In the group structure and fixed network, only premises with more than 500 birds were included, as smaller premises are clearly not commercial and are unlikely to participate in the industry movements. This exclusion of the smaller premises also accounts for the positive correlation that was observed between contact frequency and premise size (see §1.2 in the electronic supplementary material).
In both models, we additionally explore the impact of infectiousness scaling with the number of birds on premises. We consider infectiousness independent of flock size and also as a saturating function of population (using the function where n is the number of birds on a premises and NC=1000 is a constant). We choose this value of NC as it serves to discriminate between commercial holdings and smallholdings and hence between distinct methods of husbandry. Further details, including mathematical derivations of parameters, for both models are given in §3 in the electronic supplementary material.
We considered five different incursion scenarios representing single or multiple incursions in either fixed locations or at randomly selected premises. Unless otherwise stated, the results presented here assume a single incursion occurs in a premises chosen randomly from the population. For each scenario, between 1000 and 5000 epidemic realizations were generated.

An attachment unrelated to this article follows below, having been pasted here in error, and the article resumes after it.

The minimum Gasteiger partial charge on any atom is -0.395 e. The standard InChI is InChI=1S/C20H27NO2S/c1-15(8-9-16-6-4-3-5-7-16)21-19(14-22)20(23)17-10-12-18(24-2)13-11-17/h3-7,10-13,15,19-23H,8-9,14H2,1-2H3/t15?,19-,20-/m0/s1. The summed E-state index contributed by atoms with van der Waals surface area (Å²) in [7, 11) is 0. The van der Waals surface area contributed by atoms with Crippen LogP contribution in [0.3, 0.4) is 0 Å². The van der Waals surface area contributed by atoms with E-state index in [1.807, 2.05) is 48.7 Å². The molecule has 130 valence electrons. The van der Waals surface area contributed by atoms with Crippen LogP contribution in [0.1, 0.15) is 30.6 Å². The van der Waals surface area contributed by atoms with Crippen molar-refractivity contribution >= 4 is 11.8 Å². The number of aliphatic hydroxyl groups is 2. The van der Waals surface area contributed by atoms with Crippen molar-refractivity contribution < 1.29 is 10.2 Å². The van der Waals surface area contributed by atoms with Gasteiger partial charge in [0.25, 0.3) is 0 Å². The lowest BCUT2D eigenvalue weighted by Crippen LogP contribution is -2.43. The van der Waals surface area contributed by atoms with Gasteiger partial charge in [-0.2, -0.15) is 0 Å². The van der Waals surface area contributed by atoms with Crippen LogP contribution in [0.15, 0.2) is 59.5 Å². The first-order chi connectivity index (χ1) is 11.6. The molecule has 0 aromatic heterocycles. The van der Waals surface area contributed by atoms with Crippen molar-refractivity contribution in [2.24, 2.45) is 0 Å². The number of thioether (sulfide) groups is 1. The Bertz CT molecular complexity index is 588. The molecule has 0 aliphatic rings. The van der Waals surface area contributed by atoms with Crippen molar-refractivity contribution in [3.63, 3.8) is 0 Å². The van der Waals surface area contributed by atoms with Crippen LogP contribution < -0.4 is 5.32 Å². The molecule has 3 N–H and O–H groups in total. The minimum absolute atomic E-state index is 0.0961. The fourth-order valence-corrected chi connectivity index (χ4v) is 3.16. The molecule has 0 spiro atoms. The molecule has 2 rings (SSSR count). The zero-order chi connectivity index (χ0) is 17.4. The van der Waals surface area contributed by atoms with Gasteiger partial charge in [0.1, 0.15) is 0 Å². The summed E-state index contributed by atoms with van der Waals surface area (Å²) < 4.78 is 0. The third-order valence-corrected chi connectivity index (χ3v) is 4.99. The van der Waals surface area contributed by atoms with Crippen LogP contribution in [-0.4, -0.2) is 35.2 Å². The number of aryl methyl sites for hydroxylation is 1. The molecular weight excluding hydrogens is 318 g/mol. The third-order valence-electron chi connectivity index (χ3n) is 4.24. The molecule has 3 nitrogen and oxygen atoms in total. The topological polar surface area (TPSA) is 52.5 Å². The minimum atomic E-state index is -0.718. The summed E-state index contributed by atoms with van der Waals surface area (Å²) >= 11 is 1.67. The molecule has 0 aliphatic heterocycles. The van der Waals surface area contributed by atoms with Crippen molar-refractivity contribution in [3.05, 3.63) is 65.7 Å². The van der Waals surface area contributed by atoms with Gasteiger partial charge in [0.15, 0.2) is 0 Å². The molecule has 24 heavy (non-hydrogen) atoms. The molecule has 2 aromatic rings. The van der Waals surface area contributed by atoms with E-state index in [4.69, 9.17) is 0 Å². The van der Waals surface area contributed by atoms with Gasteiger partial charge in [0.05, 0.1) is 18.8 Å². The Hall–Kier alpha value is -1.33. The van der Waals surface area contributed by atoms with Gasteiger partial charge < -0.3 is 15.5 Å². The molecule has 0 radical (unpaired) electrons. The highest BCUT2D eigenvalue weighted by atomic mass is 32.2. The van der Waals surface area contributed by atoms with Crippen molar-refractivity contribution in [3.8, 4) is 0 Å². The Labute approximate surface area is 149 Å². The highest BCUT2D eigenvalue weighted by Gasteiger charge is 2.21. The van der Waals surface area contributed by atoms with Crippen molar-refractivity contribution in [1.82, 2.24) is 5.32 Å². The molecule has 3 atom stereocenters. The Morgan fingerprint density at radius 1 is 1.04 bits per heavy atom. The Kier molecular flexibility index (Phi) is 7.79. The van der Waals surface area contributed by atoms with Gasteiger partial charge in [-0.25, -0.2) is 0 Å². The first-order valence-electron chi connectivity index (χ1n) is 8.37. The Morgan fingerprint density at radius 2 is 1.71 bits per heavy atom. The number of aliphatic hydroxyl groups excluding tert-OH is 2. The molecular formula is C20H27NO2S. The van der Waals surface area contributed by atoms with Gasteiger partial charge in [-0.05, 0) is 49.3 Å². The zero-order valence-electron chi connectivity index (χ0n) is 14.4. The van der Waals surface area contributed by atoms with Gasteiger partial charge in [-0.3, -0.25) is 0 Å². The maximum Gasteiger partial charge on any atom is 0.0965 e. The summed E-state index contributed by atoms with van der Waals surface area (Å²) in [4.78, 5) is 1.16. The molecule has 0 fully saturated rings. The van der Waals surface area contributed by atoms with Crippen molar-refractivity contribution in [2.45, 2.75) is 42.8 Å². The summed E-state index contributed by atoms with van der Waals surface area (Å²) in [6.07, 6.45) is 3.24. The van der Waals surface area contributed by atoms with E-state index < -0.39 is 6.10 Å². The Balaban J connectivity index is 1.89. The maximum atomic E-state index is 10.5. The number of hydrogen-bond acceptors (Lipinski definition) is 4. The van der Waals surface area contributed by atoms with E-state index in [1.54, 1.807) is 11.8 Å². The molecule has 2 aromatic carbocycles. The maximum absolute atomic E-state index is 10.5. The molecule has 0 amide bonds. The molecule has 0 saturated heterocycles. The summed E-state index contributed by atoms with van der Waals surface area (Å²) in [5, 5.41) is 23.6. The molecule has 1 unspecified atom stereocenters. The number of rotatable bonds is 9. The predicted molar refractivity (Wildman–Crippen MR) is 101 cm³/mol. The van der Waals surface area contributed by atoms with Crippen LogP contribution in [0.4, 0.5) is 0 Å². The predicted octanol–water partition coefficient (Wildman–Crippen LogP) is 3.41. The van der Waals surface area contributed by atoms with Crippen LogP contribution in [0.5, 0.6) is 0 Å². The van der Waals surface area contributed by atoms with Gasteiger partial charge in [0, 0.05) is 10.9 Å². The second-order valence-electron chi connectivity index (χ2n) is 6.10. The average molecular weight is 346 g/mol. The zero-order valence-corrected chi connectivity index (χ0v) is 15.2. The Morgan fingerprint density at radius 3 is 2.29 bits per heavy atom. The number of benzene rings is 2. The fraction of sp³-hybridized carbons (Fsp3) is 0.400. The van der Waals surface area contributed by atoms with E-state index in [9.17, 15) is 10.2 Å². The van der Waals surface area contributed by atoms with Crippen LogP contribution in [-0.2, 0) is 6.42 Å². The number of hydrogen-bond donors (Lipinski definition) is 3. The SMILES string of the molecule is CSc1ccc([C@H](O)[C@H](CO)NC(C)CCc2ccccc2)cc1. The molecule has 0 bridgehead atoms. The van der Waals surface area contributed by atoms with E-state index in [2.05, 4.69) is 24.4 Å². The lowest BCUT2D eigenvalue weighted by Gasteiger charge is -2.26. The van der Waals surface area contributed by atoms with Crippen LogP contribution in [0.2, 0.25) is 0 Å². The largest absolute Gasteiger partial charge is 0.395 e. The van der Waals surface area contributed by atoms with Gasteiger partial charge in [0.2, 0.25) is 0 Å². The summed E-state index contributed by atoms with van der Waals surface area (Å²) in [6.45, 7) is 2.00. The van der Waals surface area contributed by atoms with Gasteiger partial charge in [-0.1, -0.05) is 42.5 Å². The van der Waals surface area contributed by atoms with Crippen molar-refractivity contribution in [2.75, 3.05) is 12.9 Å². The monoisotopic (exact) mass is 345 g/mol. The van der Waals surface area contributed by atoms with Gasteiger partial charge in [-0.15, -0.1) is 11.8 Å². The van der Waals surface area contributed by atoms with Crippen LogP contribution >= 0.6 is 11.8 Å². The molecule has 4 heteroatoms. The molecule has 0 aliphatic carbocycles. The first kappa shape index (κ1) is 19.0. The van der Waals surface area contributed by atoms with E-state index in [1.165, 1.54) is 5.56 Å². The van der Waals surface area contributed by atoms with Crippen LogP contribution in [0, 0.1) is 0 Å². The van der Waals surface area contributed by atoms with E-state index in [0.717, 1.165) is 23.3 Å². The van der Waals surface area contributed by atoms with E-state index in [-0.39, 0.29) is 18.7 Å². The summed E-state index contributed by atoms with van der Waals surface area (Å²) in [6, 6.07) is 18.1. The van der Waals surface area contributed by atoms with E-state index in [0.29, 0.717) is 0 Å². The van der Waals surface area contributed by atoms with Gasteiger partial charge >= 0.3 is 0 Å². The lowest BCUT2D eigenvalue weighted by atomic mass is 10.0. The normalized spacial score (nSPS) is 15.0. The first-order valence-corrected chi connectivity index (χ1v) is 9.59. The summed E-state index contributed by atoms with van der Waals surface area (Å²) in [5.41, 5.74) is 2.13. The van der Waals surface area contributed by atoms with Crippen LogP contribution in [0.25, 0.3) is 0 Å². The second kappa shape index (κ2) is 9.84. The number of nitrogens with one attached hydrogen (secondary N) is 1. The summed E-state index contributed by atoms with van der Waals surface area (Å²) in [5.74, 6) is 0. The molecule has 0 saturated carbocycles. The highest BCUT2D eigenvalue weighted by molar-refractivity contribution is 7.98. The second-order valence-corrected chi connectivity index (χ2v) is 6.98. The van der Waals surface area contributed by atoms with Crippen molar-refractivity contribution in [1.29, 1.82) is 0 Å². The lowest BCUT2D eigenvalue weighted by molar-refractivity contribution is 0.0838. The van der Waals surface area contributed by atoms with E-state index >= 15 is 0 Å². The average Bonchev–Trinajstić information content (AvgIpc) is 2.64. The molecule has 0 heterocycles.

(c) Natural history parameters
Experimental data for HPAI from individual chickens and turkeys suggest a period from inoculation to death of between 3 and 5 days with viral shedding occurring by 3 days post-infection (Sturm-Ramirez et al. 2004, 2005; Tian et al. 2005; van der Goot et al. 2005; Webster et al. 2006b) with one study reporting viral shedding in the buccal cavity 24 hours post inoculation in chickens and 8 hours post inoculation in turkeys (Essen et al. 2006). To match these data, we assume a fixed latent period of 12 hours and infectious period of 2 days following which the birds die. A simple compartmental within-flock model was used to translate data on individual bird disease parameters to those that are plausible at a flock level. Assuming a high within-premises R0 of 40, on the premises level, this translates to a latent period of 1.5 days and an infectious period for between-premises transmission of 4 days (see §2.5 and figures S2–S7 in the electronic supplementary material for further information and sensitivity analyses). Reducing the within-premise R0 increases the latent and infectious periods by only 0.5 day each.